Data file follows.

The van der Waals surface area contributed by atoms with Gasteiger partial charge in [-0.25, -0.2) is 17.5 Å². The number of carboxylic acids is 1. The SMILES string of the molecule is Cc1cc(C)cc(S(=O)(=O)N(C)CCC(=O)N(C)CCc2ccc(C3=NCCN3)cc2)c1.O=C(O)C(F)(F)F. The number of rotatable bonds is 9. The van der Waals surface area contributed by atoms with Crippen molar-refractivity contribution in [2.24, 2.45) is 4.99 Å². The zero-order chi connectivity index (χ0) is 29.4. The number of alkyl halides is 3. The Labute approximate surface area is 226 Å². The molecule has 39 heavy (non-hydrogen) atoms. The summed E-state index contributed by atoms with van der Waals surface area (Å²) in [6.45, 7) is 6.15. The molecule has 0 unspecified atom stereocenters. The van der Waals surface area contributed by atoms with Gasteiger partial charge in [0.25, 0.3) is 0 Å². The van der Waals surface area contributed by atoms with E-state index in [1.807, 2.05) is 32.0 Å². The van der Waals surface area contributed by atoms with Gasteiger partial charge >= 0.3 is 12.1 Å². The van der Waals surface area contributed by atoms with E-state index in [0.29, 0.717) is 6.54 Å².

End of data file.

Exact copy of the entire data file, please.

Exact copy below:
The van der Waals surface area contributed by atoms with Gasteiger partial charge in [-0.25, -0.2) is 17.5 Å². The number of carboxylic acids is 1. The SMILES string of the molecule is Cc1cc(C)cc(S(=O)(=O)N(C)CCC(=O)N(C)CCc2ccc(C3=NCCN3)cc2)c1.O=C(O)C(F)(F)F. The number of rotatable bonds is 9. The van der Waals surface area contributed by atoms with Crippen molar-refractivity contribution in [2.24, 2.45) is 4.99 Å². The zero-order chi connectivity index (χ0) is 29.4. The number of alkyl halides is 3. The Labute approximate surface area is 226 Å². The molecule has 39 heavy (non-hydrogen) atoms. The summed E-state index contributed by atoms with van der Waals surface area (Å²) in [6.45, 7) is 6.15. The molecule has 0 unspecified atom stereocenters. The van der Waals surface area contributed by atoms with Gasteiger partial charge in [0.25, 0.3) is 0 Å². The van der Waals surface area contributed by atoms with E-state index in [1.807, 2.05) is 32.0 Å². The van der Waals surface area contributed by atoms with Gasteiger partial charge >= 0.3 is 12.1 Å². The van der Waals surface area contributed by atoms with E-state index in [0.29, 0.717) is 6.54 Å².